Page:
I stumbled onto the word 'vinola' or 'vinnola' and the allegedly related 'vinnus' in treatises on medieval chant. I don't see these words in Wiktionary or any online dictionaries. Does anybody know the meaning, etymology, and history of this word?
Its provenance spans at least the entirety of the Early Middle Ages. I have seen it used in two ways so far, both as an adjective describing a "voice":
According to Joseph Dyer's The Voice in the Middle Ages, St. Isidore of Seville includes it in his Etymologies, early seventh century, among a number of good and bad "voices" (vocal styles?) in music:
According to Joseph Perry Ponte III's 1961 Aureliani Reomensis, Musica Disciplina: A Revised Text, Volume 1, the chant theorist Aurelian of Rêome, circa 850, employs it as a term for a kind of musical ornament:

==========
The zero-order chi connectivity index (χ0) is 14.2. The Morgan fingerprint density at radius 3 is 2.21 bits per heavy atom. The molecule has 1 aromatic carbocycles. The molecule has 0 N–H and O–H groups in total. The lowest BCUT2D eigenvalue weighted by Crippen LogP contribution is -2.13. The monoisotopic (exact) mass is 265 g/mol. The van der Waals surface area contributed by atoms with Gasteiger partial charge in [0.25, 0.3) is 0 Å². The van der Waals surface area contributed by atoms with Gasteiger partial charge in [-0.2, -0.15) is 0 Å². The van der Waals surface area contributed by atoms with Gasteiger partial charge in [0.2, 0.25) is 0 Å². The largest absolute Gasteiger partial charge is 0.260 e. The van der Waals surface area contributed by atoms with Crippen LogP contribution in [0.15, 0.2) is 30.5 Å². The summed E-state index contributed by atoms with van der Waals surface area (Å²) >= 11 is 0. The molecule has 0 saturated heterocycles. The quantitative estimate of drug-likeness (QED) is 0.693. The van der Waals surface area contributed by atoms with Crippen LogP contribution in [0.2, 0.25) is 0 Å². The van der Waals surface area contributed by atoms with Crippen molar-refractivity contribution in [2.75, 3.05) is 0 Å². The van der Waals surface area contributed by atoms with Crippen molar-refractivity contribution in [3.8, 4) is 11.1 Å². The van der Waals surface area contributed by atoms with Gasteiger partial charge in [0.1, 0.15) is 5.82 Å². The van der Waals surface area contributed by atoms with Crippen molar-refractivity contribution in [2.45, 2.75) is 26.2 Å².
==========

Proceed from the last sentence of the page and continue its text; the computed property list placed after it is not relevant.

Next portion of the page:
'vinnola flexibilisque vox' = quilisma; a repeated note (p. 1)
Vinnola and tremula according to Adhémar de Chabannes [early eleventh century] are synonyms. (p. 3)
Whether Isidore is also talking about 'vinnola' ornamental music notes is another question, since the word 'vox' is known to have a second meaning of 'musical note' in certain contexts. In any case, if I can learn what the word 'vinnola' or 'vinnus' itself means and where it came from, then I can make sense of exactly what feature of music this word is describing.